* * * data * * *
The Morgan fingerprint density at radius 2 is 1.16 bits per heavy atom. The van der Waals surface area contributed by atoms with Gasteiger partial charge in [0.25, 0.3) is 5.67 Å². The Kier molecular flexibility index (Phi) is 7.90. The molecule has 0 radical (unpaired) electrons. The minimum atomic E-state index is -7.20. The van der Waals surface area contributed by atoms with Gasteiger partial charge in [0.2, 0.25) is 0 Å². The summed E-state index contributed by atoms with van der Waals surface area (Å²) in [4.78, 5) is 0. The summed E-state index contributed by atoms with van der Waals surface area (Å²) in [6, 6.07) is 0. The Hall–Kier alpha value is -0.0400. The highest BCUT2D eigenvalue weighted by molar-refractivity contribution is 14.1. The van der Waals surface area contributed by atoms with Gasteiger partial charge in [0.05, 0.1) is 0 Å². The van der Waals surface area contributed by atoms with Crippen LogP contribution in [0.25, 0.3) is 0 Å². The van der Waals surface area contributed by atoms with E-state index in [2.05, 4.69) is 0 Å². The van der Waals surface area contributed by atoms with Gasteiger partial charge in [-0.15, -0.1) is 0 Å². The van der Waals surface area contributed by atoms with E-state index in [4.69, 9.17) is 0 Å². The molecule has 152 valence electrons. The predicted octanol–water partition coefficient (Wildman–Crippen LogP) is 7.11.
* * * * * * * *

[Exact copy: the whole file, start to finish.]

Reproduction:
The Morgan fingerprint density at radius 2 is 1.16 bits per heavy atom. The van der Waals surface area contributed by atoms with Gasteiger partial charge in [0.25, 0.3) is 5.67 Å². The Kier molecular flexibility index (Phi) is 7.90. The molecule has 0 radical (unpaired) electrons. The minimum atomic E-state index is -7.20. The van der Waals surface area contributed by atoms with Gasteiger partial charge in [0.2, 0.25) is 0 Å². The summed E-state index contributed by atoms with van der Waals surface area (Å²) in [4.78, 5) is 0. The summed E-state index contributed by atoms with van der Waals surface area (Å²) in [6, 6.07) is 0. The Hall–Kier alpha value is -0.0400. The highest BCUT2D eigenvalue weighted by molar-refractivity contribution is 14.1. The van der Waals surface area contributed by atoms with Gasteiger partial charge in [0.05, 0.1) is 0 Å². The van der Waals surface area contributed by atoms with Crippen LogP contribution in [0.25, 0.3) is 0 Å². The van der Waals surface area contributed by atoms with E-state index in [2.05, 4.69) is 0 Å². The van der Waals surface area contributed by atoms with Gasteiger partial charge in [-0.15, -0.1) is 0 Å². The van der Waals surface area contributed by atoms with E-state index in [4.69, 9.17) is 0 Å². The molecule has 152 valence electrons. The predicted octanol–water partition coefficient (Wildman–Crippen LogP) is 7.11.